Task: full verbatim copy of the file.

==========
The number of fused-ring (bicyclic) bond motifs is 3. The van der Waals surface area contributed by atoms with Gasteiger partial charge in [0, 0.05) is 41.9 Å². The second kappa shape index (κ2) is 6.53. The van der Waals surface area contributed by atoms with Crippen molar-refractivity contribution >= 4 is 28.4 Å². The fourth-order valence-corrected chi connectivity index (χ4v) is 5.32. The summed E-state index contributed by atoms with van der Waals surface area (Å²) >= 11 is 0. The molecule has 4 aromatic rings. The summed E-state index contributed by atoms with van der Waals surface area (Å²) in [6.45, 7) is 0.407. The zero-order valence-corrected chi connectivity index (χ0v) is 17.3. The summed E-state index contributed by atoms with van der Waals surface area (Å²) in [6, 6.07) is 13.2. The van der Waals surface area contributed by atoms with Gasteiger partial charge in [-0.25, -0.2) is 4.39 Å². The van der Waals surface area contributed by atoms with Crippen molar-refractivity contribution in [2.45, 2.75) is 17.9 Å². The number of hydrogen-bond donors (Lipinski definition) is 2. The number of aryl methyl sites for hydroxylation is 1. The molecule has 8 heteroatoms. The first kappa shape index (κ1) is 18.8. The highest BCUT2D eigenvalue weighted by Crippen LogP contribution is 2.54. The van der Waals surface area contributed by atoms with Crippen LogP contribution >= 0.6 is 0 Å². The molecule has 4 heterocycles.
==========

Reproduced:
The number of fused-ring (bicyclic) bond motifs is 3. The van der Waals surface area contributed by atoms with Gasteiger partial charge in [0, 0.05) is 41.9 Å². The second kappa shape index (κ2) is 6.53. The van der Waals surface area contributed by atoms with Crippen molar-refractivity contribution >= 4 is 28.4 Å². The fourth-order valence-corrected chi connectivity index (χ4v) is 5.32. The summed E-state index contributed by atoms with van der Waals surface area (Å²) >= 11 is 0. The molecule has 4 aromatic rings. The summed E-state index contributed by atoms with van der Waals surface area (Å²) in [6.45, 7) is 0.407. The zero-order valence-corrected chi connectivity index (χ0v) is 17.3. The summed E-state index contributed by atoms with van der Waals surface area (Å²) in [6, 6.07) is 13.2. The van der Waals surface area contributed by atoms with Gasteiger partial charge in [-0.25, -0.2) is 4.39 Å². The van der Waals surface area contributed by atoms with Crippen molar-refractivity contribution in [2.45, 2.75) is 17.9 Å². The number of hydrogen-bond donors (Lipinski definition) is 2. The number of aryl methyl sites for hydroxylation is 1. The molecule has 8 heteroatoms. The first kappa shape index (κ1) is 18.8. The highest BCUT2D eigenvalue weighted by Crippen LogP contribution is 2.54. The van der Waals surface area contributed by atoms with Crippen LogP contribution >= 0.6 is 0 Å². The molecule has 4 heterocycles.